Changing Times - Hams and Scouting + Field Day
Times, they are a changing. That is even more true lately if you have been keeping up with the Boy Scouts (I am not going to talk about the membership issues that have been in the news lately, so don’t worry!!). On the program side, they have been really pushing programs that support the STEM initiatives, so popular in many schools these days. STEM stands for Science, Technology, Engineering and Math. It is the way that schools have organized their science programs…and to try to keep pace, scouting has adopted many of the same programs themselves. It used to be that Scouting was all about learning “Outdoor” skills – camping, hiking, fire building, cooking, self reliance. And to be sure, these are still strong parts of the program, but I was kind of surprised when they asked if we would be willing to build a ham radio program for summer camp.
(The summer camp discussed here is MaKajawan in Pearson, Wisconsin, 30 miles north of Antigo.)
Summer camp to me always was filled with many outdoor activities…and in fact, radios and cell phones were banned! Ok, so times have changed. Newly installed cell towers just outside of camp allow parents to have instant access to their boys. As a former Scoutmaster, I loved the notion that there was limited home access. To get to the camp phone meant taking a long walk to the camp office and standing outside in line with others trying to call home. Many times the walk to the phone was enough to convince the young man not to call home. For many, this was their first experience away from their parents. So I understand, it can be tough on both. So, I can adjust to modern times. Still seems odd to me to have cell phones in camp.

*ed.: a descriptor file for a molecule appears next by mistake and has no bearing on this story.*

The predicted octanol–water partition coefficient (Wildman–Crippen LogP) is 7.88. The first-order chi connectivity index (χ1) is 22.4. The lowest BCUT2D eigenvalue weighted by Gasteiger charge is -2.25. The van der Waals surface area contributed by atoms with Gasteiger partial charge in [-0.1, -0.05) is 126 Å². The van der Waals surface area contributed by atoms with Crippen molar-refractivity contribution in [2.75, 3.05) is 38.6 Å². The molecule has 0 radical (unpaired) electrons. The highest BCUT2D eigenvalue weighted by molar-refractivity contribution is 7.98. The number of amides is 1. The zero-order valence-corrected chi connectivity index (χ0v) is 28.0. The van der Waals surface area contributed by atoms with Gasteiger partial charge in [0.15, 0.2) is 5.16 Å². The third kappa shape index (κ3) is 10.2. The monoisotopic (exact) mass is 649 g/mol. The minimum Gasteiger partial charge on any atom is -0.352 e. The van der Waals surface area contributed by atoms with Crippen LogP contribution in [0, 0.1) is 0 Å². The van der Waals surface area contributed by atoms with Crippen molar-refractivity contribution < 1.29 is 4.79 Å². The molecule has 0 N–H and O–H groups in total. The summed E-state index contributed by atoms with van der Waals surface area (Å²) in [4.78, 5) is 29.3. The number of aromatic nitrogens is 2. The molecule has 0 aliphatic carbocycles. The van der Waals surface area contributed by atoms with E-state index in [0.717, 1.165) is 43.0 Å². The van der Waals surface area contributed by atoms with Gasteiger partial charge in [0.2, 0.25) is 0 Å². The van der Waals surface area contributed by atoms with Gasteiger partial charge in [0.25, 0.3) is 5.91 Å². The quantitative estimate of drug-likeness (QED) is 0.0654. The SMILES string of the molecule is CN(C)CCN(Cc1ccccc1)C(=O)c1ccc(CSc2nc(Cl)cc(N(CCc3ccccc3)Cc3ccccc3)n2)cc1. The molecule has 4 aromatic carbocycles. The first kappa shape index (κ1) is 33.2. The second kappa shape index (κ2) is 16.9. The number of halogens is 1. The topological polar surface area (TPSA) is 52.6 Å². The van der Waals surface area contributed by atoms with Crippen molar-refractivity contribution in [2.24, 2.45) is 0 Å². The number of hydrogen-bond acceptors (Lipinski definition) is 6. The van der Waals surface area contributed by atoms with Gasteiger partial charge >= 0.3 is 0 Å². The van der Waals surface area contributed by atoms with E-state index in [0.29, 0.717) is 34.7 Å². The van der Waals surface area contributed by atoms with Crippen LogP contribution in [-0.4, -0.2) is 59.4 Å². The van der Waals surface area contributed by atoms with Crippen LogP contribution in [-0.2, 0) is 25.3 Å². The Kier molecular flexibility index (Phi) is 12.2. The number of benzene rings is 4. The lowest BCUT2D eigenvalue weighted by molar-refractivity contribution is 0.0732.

I accepted the offer to build the station at Camp. Many of you helped test the equipment and we went up this past weekend with Greg Karlove (Mr. Solder Presentation, who turns out has been very active at camp for years!). We very quickly set up a VHF base station and two HF stations. Makajawan is blessed with many trees so finding a couple to handle our antennas was not difficult. The biggest issue was finding something to put the radios on or into. They wanted to use a portion of their camp store and Quartermaster area for the ham station. Turns out, there were no tables…so Greg and I went to the big equipment barn and went rummaging for stuff. We borrowed a couple of self standing cook kitchens - basically, boxes with shelves that were prefect for the job. Greg found an old AV table and cut the legs down a bit so that we could put the radio on one shelf and the PC on another.
So, the plan is for the older camp counselors to get their ham tickets to merit a radio badge to the younger scouts. We have suggested that the Scouts pursue the requirement for the listening portions of the badge. Transmitting has to be handled by a licensed operator. Almost every week, there will be hams in camp (these are adult “Scouters” who are hams and can be control operators). This is our first year, so we shall see how it goes. I am very excited about the potential…and will keep you posted as to their progress.
Meanwhile, we are all getting ready for Field Day. My garage is completely filled with goodies, ready to roll. We have two towers this year, and we have simplified our wire antenna layout. We will have our usual picnic at 4:30 or so. Please feel free to bring a side dish or dessert. And this year, we will be doing VE testing. If that is of interest to you, please register in advance. You can send a note to me or Mike W9MJD.
If you have not been active on HF, please come to Field Day and get on our GOTA station. We can make a lot of points if we really work that station. This year we will make digital QSO’s on the GOTA station easier than previously.
Thanks all for all you do to support ham radio.